Longear sunfish, redbreast bream, robin, redbelly, sun perch, yellowbelly sunfish.
The body of the redbreasted sunfish is deep and compressed, but rather elongated for a sunfish. It is olive on top, fading to bluish-bronze underneath. During the spawning season, the males' bellies are bright orange-red, while the females' are pale orange. Several pale blue stripes radiate from the mouth, and the gills are short and rigid. The lobes or flaps of the gill cover in adult males are usually long and narrow and blue-black or black to the tip. Pectoral fins are short and rounded, and the operculum is soft and flexible.
Commonly found in rivers throughout the United States and Canada, the original range of the redbreast sunfish is the Atlantic slope of North America from New Brunswick, Canada, to central Florida and west to the Appalachian Mountains. The range now extends into parts of Texas, Oklahoma, Arkansas, and Kentucky. They have been introduced into reservoirs in Mexico, Puerto Rico, and Italy, where they are considered a nuisance due to stunted growth.
Redbreast sunfish live in rocky and sandy pools of streams and small to mid-sized rivers. They prefer deeper sections of streams and vegetated lake shores.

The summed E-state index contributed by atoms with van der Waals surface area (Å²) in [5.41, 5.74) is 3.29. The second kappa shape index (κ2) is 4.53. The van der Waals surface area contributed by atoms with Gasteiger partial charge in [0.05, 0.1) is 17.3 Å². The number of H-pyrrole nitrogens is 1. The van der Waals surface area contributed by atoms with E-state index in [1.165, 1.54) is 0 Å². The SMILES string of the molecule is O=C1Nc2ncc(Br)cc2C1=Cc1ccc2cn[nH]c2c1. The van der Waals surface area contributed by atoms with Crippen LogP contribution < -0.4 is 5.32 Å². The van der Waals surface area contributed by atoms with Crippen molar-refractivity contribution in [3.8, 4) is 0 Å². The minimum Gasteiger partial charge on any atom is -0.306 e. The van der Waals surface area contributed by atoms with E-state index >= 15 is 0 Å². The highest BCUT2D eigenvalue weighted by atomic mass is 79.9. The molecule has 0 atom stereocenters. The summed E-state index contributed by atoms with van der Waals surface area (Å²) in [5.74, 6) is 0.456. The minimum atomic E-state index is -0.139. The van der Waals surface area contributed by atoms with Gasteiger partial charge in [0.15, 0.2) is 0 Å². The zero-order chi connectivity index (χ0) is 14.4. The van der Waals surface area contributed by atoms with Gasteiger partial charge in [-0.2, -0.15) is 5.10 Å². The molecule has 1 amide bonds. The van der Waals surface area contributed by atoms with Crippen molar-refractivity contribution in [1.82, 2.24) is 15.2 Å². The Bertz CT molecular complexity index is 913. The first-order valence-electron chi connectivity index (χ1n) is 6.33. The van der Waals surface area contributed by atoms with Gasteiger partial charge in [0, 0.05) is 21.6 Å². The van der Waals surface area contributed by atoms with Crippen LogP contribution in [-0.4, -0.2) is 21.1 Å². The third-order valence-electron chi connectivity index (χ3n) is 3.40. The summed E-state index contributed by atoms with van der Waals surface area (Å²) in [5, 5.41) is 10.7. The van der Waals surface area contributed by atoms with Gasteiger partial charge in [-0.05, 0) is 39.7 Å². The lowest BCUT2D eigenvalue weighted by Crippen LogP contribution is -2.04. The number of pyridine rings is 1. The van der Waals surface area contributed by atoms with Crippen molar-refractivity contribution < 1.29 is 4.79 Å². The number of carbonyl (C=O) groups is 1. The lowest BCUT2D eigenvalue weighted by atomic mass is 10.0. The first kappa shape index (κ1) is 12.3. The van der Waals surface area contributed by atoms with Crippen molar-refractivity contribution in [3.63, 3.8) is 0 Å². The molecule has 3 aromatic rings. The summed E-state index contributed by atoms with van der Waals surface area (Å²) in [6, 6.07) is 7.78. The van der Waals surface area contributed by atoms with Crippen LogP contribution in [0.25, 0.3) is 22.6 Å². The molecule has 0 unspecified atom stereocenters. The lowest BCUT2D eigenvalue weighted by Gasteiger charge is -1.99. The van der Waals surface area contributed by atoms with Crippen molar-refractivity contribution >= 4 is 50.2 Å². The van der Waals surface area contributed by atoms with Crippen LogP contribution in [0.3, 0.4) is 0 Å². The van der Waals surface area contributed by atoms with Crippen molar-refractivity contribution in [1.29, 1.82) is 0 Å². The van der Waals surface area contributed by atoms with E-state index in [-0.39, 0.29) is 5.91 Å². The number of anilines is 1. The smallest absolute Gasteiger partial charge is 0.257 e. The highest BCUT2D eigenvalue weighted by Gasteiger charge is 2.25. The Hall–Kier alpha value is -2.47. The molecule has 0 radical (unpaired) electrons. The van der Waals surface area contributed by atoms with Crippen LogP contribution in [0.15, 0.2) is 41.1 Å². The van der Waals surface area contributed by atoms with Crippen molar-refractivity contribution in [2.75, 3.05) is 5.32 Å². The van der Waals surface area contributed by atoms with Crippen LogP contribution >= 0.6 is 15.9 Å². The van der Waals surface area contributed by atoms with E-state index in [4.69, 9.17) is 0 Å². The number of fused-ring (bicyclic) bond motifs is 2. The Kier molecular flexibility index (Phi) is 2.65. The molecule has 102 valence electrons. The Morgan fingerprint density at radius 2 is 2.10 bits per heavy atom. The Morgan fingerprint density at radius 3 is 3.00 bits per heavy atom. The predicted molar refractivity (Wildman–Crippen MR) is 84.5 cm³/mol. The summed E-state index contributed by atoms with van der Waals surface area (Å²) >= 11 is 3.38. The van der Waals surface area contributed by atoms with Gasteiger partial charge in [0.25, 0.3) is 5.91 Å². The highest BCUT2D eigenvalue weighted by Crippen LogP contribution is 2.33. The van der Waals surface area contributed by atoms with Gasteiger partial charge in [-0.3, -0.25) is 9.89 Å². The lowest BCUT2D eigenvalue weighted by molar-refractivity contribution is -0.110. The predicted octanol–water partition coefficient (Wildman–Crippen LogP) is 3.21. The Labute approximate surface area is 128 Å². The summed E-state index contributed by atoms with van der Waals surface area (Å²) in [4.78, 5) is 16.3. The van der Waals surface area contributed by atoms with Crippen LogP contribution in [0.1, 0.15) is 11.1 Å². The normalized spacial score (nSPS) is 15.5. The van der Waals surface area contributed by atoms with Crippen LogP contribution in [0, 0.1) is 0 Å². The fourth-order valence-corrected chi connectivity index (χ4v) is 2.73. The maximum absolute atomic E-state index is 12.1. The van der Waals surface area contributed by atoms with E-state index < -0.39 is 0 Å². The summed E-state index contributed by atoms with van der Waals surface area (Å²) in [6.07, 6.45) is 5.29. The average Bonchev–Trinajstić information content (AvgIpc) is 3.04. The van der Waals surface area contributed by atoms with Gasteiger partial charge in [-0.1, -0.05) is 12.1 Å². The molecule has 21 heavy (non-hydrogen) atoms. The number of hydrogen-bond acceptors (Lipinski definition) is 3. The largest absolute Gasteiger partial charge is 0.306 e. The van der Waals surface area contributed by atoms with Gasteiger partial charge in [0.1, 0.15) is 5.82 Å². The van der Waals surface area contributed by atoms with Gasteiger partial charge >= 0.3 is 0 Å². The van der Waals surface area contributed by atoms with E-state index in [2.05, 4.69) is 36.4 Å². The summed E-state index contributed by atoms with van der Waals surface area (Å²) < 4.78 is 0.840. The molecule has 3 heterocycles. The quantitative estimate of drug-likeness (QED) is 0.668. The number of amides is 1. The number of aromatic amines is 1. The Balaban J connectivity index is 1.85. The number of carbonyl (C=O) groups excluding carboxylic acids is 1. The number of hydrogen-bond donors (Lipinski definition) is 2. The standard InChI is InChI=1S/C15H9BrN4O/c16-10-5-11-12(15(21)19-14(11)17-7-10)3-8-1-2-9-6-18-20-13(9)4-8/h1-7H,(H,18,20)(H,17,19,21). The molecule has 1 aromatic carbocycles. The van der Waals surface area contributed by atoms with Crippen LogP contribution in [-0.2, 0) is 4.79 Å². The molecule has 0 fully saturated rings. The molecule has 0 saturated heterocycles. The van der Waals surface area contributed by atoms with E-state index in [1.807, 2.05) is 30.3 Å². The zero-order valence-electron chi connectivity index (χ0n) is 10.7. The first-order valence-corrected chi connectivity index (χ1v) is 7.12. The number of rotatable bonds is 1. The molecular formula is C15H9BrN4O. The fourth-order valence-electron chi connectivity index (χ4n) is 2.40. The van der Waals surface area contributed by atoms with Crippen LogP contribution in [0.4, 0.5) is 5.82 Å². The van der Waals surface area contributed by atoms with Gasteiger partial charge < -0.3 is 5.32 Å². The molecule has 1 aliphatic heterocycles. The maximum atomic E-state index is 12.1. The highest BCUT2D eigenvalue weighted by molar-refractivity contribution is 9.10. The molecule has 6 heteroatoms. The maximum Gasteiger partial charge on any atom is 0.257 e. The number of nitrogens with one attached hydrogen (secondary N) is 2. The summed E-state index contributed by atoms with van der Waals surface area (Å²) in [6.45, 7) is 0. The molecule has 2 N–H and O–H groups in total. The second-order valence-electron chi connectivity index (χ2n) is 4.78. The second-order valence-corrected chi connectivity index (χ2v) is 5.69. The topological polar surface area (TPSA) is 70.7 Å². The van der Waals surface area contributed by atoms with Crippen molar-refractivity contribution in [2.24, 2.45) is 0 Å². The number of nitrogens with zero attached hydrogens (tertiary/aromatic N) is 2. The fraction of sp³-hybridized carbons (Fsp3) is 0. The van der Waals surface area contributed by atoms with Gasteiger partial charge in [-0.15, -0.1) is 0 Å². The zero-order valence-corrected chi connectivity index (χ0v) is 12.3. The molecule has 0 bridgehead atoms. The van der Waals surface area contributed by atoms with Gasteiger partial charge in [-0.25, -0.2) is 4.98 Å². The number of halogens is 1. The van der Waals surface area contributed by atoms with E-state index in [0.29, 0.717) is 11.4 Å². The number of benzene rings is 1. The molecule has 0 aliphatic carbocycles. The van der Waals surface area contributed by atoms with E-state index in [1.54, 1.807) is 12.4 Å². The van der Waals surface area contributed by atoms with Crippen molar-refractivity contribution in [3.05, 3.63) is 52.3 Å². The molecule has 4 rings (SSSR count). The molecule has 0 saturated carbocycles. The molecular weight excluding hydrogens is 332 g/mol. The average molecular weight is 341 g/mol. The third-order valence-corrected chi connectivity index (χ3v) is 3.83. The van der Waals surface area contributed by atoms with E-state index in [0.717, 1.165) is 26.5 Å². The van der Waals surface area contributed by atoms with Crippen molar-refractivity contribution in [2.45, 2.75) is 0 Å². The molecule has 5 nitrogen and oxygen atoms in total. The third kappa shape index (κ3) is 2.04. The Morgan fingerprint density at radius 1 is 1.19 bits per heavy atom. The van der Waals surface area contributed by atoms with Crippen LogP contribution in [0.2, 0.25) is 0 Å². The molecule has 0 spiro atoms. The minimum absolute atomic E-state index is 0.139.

Redbreast sunfish grow slowly and can reach 6-8 inches in length, but can also reach 11-12 inches and weigh about a pound. The world record for any tackle is a 1 pound 12 ounce fish caught in Florida in 1984.
Life history and Behavior
Redbreast spawn in the spring and summer when they are 2 to 3 years old and reach 4 inches in length. Spawning peaks when water temperatures reach 68° to 82°F. Males build nests in 1-2 feet of water near stumps, logs, rocks, or other sheltered areas on sandy or gravelly bottoms. Nests are 30-36 inches in diameter and 6-8 inches deep.
Food and feeding habits
Their main food is aquatic insects, but they also feed on snails, crayfish, small fish, and sometimes organic bottom material.
|Conservation status||Least Concern|
|Life span, years||No information|
|Maximum body weight, kg||0.79|
|Maximum length, cm||30|
|Sailing speed, m/s||No information|
|Threat to people||Edible|
|Way of eating||Bentophage|